Getting couples or marriage therapy is a standard recommendation for anyone experiencing marital difficulties. It might seem surprising but even therapists go to marriage counseling and even marriage counselors get divorced.
My guest, Antonio Borello is a psychologist and relationship therapist. He was married for about ten years and divorced almost four years ago and he and his wife did go through counseling. Here’s Antonio:
I had been a marriage counselor for, at that point, ten years. I really worked hard and prided myself on helping so many people with all their differences. I was tough on people, especially if they had children, to make sure that they exhausted every possibility before I would say, “Okay, I think the best option for you is to go through with this divorce.”
So it was challenging for me in a personal way because I thought like I had an identity crisis or I needed to reevaluate my whole career and the direction that I wanted to go with that. I thought that I had a credibility issue because I went through divorce as well.
We did go to counseling before we split up. I wanted to make sure that we had exhausted every possibility and we went to someone who I would consider to be a very tough marriage counselor. There are some counselors that their stand on divorce is that they’re going to help you work through it. The person that we went through was kind of a no-nonsense type of person that said, “Hey, if you really want to keep your marriage, I’m not sugar-coating it. This is what you need to do. This is your problem. These are the issues that you have. These are the things that need to be fixed.”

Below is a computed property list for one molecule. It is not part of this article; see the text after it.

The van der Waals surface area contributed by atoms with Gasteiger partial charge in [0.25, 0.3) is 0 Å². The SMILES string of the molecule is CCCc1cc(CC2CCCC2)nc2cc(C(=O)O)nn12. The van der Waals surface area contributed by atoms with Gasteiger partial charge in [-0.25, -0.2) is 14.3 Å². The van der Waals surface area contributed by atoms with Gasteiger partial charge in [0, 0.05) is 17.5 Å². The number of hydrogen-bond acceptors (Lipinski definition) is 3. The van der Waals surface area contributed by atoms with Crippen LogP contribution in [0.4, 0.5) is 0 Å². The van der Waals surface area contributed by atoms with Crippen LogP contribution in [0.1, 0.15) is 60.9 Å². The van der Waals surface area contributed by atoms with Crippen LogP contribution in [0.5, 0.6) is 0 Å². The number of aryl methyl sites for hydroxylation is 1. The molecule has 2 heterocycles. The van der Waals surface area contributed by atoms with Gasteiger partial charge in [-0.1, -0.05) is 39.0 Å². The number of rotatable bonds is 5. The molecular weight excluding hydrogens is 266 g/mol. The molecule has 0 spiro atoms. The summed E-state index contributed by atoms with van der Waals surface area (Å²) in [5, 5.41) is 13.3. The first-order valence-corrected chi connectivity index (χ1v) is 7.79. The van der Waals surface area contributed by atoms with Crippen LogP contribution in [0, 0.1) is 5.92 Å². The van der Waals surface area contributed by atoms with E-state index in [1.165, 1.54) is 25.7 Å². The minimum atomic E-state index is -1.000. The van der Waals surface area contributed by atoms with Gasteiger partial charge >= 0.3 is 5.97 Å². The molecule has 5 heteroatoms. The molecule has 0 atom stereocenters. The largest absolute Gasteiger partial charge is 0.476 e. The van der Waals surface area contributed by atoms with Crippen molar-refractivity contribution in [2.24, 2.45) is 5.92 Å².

After quite a long time, at least a year of contemplating, I decided that our family would be better off as a family that lived in two homes.
I still do a lot of relationship counseling, but my focus has changed quite a bit because as a single father when I have my children I want to be able to spend every moment with them. Marriage counseling requires a lot of evening and weekend work and so I’ve cut back on that quite a bit and I’ve focused more on academic and teaching, and also writing as well.